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Re^9: More advanced problem p2p fails

Alex Granovsky
gran@classic.chem.msu.su


Hi,

this is just C language-like syntax for hexadecimal constants.
The 0x is just a prefix to mark hexadecimal input.
In particular, 0x400 means 400 hexadecimal that is 1024 decimal.
Firefly accepts also 0o (for octal) and 0b (for binary) constants.

Regards,
Alex



On Fri Apr 2 '10 10:21am, Vyacheslav wrote
------------------------------------------
>Hi,
>Alex, thank you very much for detail comments! I'll try to test cluster with your option.
>However, I don't understand what means "x" in 0x400 etc? Is it 0 or 1 or ? If here number 1024 is in hex format then what is "x"? Whether I should vary number in this position?
>Somebody can explain to me sense of this "x"?
>Thanks!

>-------------------------------------------------------
>On Thu Apr 1 '10 7:25pm, Alex Granovsky wrote
>---------------------------------------------
>>Hi Vyacheslav,

>>thanks for providing output files. They are really very informative.
>>It would be fine to have this information from the start.

>>First, as you can see, the SCF part scales very differently as
>>compared with MP2 stage. SCF uses MPI for communications while
>>MP2 uses P2P interface. In your example, SCF scales very poorly,
>>while MP2 itself scales quite well; thus the problem is with MPI
>>rather than P2P.

>>The cryptic numbers at the end of outputs are just the overall
>>number of CPU clocks spent in various parts of program.
>>Of them, counters 1-10 are currently defined for communications.

>>if you compare 16-core and 32-core runs, you'll see:

>>

 16 cores (8 cores x 2 boxes)

 Nonzero profiling timers on node    0:
 Timer #    1,    value :  6.00125988100000000D+09
 Timer #    2,    value :  4.02343449660000000D+10
 Timer #    3,    value :  7.99721350000000000D+07
 Timer #    5,    value :  5.55376825400000000D+09
 Timer #    6,    value :  5.54354738900000000D+09
 Timer #   11,    value :  2.84021331600000000D+09
 Timer #   12,    value :  1.02876740200000000D+09
 Timer #  150,    value :  5.90478401700000000D+09
 Timer #  151,    value :  1.74074892000000000D+08
 Timer #  152,    value :  1.49336411300000000D+09
 Timer #  500,    value :  4.81655174580000000D+10
 Timer #  505,    value :  1.79228612600000000D+09

>>

 32 cores (8 cores x 4 boxes)

 Nonzero profiling timers on node    0:
 Timer #    1,    value :  9.06232245540000000D+10
 Timer #    2,    value :  4.76818422955000000D+11
 Timer #    3,    value :  3.90484858000000000D+08
 Timer #    5,    value :  7.09174915700000000D+09
 Timer #    6,    value :  7.07240461100000000D+09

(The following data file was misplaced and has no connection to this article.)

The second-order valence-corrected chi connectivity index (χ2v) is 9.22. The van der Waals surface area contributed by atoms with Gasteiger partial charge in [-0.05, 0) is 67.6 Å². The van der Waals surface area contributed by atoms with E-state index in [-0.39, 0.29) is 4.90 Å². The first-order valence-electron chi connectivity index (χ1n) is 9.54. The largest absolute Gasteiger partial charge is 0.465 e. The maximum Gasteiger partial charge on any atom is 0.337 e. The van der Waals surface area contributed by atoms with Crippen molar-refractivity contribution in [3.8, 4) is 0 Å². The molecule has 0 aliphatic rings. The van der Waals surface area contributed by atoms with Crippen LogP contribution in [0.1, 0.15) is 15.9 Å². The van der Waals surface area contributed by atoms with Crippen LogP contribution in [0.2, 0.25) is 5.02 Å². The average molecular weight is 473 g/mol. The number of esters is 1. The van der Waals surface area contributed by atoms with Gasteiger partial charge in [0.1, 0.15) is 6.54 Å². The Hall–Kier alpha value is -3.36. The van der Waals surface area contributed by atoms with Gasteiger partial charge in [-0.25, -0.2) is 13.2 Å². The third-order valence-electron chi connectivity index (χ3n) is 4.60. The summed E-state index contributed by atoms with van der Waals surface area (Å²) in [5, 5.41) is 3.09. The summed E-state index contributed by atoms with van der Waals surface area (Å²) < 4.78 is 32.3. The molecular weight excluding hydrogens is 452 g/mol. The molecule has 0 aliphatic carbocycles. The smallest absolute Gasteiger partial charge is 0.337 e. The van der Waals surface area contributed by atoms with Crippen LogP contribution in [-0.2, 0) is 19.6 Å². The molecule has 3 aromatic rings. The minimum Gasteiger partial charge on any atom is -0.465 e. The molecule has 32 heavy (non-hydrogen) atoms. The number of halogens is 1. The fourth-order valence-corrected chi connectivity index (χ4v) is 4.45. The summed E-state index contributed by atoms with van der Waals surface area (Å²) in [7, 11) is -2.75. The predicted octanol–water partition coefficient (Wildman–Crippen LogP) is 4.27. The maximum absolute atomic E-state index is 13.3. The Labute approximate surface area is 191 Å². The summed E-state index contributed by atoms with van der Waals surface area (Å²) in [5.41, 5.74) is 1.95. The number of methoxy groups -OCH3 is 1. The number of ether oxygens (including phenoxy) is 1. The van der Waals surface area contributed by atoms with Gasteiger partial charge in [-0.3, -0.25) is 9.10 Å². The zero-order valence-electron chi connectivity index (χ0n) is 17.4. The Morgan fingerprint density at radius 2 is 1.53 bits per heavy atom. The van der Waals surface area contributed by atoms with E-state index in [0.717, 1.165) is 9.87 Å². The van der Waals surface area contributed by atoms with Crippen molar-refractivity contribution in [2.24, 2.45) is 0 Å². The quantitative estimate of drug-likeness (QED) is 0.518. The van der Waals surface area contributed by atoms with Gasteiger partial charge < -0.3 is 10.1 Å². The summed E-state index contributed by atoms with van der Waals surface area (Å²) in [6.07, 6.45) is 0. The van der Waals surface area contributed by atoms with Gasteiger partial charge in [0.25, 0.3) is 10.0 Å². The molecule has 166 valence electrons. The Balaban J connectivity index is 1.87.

Timer #   11,    value :  2.72791984200000000D+09
 Timer #   12,    value :  1.00909734800000000D+09
 Timer #  150,    value :  5.01572701400000000D+09
 Timer #  151,    value :  1.20019209000000000D+08
 Timer #  152,    value :  1.50803634400000000D+09
 Timer #  500,    value :  5.70288313900000000D+09
 Timer #  505,    value :  1.84421787000000000D+09

>>The most notable difference is with counter #2 that corresponds
>>to MPI_Allreduce() calls. In particular 4.76818422955000000D+11
>>CPU clocks means 168.4 seconds spent inside MS MPI (according
>>to output CPU frequency is 2.83 GHz) performing MPI_Allreduce().

>>Actually, this call is primary used by SCF code to sum up and
>>gather the completed Fock operator, and is used once per SCF
>>iteration (and there are SCF 15 iterations). This means that each
>>call consumed more than 10 seconds. What is interesting, is that
>>the amount of data for Allreduce is not very large - namely,
>>it is just 4*N*(N+1) bytes, where N is the number of Cartesian
>>AOs, i.e. it is ca. 1.5 MB per each of 32 cores.

>>Thus, the bottleneck is probably not related with the network
>>cards. It does could be related with either low-quality switch,
>>or some incompatibility between NICs settings and switch (e.g,
>>check if Jumbo packets are supported etc...). However, this
>>seems not to be very likely.

>>Finally, a couple of suggestions to try:

>>

 $mpi 
   mxgsum=0x400 ! i.e., mxgsum=1024 in decimal 
 $end 

 $mpi 
   mxgsum=0x800
 $end 

 $mpi 
   mxgsum=0x1000
 $end 

 $mpi 
   mxgsum=0x2000
 $end 

 $mpi 
   mxgsum=0x4000
 $end 

etc ...

>>to find the optimal value of mxgsum (the size, in 8 byte words,
>>of the atomic message for MPI_Allreduce operation). Most likely,
>>this should help to tune performance. If it does not, check if
>>MS MPI is working in Network Direct mode, and if it is not,
>>try to find the reason.

>>Regards,
>>Alex Granovsky
>


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